Wednesday, October 10, 2012

The Patent – An Armor or a Stamp of Innovation?

In the past, patents were seen as the epitome of innovation, a badge of honor that raised the holder above their peers in a given domain or field. These days, however, have seen a drastic pull away from the originally lofty connotations associated with being a patent holder. We have seen the term “patent troll” now being branded around too often for comfort in recent times. A Patent troll according to Wikipedia “is a pejorative term used for a person or company who enforces patents against one or more alleged infringers in a manner considered aggressive or opportunistic with no intention to manufacture or market the patented invention.”

Federal judges, economists, corporate executives, and others say flaws in the U.S. software patent system are hampering innovation. They also note that software patents are being used as litigation weapons. An assessment by Stanford University found that as much as $20 billion was spent on patent litigation and patent purchases in the last two years in the smartphone industry alone. Public filings reveal that for the first time, spending by Apple and Google on patent lawsuits and large patent purchases exceeded spending on research and development in 2011. Critics say the patent office frequently grants patents that describe obscure algorithms or business methods without patent examiners demanding specific details on calculations occur or how the software operates. This enables some patents to be so broad that patent holders can claim extensive ownership of apparently unrelated products built by others. Companies are frequently sued for violating patents they never knew existed or never thought might apply to their creations. "The standards for granting patents are too loose," argues federal appellate judge Richard A. Posner. Large technology companies generally want to curb the financial damages juries can award for minor patent violations, whereas drug manufacturers want to ensure they can sue for billions of dollars if a single patent is infringed.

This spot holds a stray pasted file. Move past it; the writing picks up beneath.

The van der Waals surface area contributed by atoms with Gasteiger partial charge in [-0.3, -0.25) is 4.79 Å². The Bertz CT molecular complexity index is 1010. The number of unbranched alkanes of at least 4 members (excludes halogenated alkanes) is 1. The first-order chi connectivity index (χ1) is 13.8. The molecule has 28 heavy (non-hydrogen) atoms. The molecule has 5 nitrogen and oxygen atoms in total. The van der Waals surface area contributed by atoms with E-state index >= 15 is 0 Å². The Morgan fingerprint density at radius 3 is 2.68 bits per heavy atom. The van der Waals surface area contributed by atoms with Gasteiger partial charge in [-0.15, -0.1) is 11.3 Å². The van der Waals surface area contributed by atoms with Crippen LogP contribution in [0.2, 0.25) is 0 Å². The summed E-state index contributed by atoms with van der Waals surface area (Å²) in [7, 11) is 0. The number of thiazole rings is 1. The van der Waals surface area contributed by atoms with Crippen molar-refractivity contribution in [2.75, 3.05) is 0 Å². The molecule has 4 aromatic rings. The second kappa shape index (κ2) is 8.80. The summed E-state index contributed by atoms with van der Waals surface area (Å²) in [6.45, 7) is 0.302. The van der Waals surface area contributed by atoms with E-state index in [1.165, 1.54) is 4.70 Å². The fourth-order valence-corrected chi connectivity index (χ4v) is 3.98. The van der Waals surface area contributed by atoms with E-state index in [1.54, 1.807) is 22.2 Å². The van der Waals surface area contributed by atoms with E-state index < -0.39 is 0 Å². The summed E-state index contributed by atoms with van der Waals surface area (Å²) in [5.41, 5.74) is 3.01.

SOURCE nytimes

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